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The qualities of data: how nurses and their managers act on patient feedback in an English hospital

Desai, Amit, Zoccatelli, Giulia, Donetto, Sara, Robert, Glenn, Allen, Davina ORCID:, Rafferty, Anne Marie and Brearley, Sally 2023. The qualities of data: how nurses and their managers act on patient feedback in an English hospital. Journal of Organizational Ethnography 12 (2) , pp. 194-208. 10.1108/JOE-06-2022-0014

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Purpose To investigate ethnographically how patient experience data, as a named category in healthcare organisations, is actively “made” through the co-creative interactions of data, people and meanings in English hospitals. Design/methodology/approach The authors draw on fieldnotes, interview recordings and transcripts produced from 13 months (2016–2017) of ethnographic research on patient experience data work at five acute English National Health Service (NHS) hospitals, including observation, chats, semi-structured interviews and documentary analysis. Research sites were selected based on performance in a national Adult Inpatient Survey, location, size, willingness to participate and research burden. Using an analytical approach inspired by actor–network theory (ANT), the authors examine how data acquired meanings and were made to act by clinical and administrative staff during a type of meeting called a “learning session” at one of the hospital study sites. Findings The authors found that the processes of systematisation in healthcare organisations to act on patient feedback to improve to the quality of care, and involving frontline healthcare staff and their senior managers, produced shifting understandings of what counts as “data” and how to make changes in response to it. Their interactions produced multiple definitions of “experience”, “data” and “improvement” which came to co-exist in the same systematised encounter. Originality/value The article's distinctive contribution is to analyse how patient experience data gain particular attributes. It suggests that healthcare organisations and researchers should recognise that acting on data in standardised ways will constantly create new definitions and possibilities of such data, escaping organisational and scholarly attempts at mastery.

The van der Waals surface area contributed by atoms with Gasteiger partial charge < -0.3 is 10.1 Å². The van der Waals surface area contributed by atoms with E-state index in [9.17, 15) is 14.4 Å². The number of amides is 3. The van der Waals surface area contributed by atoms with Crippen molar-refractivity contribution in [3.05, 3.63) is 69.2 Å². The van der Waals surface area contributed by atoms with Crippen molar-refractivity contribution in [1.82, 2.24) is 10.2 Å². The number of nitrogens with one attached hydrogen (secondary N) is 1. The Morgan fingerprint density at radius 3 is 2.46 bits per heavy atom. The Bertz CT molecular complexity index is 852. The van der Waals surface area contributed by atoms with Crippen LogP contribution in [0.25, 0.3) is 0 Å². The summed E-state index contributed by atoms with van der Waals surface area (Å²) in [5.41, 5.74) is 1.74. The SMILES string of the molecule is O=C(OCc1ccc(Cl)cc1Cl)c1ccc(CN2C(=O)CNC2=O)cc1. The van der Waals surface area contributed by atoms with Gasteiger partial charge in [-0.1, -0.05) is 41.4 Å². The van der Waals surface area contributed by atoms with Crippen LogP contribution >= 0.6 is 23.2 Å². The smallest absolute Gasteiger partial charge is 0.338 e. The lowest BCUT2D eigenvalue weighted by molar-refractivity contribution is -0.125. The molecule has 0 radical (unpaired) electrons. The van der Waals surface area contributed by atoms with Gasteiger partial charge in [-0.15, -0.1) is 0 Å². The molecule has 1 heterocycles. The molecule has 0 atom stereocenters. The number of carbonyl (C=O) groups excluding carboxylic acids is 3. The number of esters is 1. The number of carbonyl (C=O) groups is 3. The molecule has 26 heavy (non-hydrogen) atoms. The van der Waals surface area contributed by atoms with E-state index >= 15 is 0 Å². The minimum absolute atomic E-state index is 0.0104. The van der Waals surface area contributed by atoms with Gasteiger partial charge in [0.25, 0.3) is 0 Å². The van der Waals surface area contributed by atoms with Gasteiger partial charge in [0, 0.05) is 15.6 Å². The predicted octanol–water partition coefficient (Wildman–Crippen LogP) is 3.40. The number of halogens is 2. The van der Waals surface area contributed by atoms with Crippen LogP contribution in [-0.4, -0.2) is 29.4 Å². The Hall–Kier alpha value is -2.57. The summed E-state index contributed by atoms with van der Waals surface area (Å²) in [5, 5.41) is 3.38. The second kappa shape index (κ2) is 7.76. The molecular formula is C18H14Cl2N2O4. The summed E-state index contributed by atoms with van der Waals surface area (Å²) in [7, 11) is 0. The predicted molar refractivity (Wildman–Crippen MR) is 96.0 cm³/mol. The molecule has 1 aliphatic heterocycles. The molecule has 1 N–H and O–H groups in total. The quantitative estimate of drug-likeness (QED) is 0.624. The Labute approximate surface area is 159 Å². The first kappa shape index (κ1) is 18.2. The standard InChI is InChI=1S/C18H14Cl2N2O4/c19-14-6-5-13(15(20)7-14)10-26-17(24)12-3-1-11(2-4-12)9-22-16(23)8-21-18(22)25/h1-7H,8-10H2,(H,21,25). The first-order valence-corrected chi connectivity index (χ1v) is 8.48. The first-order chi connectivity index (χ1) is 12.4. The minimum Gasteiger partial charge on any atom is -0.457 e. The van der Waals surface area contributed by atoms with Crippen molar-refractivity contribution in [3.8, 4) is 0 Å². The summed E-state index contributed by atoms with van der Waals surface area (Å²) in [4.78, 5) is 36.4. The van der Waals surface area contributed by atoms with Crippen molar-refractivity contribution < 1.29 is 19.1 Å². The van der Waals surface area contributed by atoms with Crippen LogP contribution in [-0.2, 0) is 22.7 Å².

Item Type: Article
Date Type: Publication
Status: Published
Schools: Healthcare Sciences
Publisher: Emerald
ISSN: 2046-6749
Date of First Compliant Deposit: 4 May 2023
Date of Acceptance: 26 April 2023
Last Modified: 06 Nov 2023 14:14

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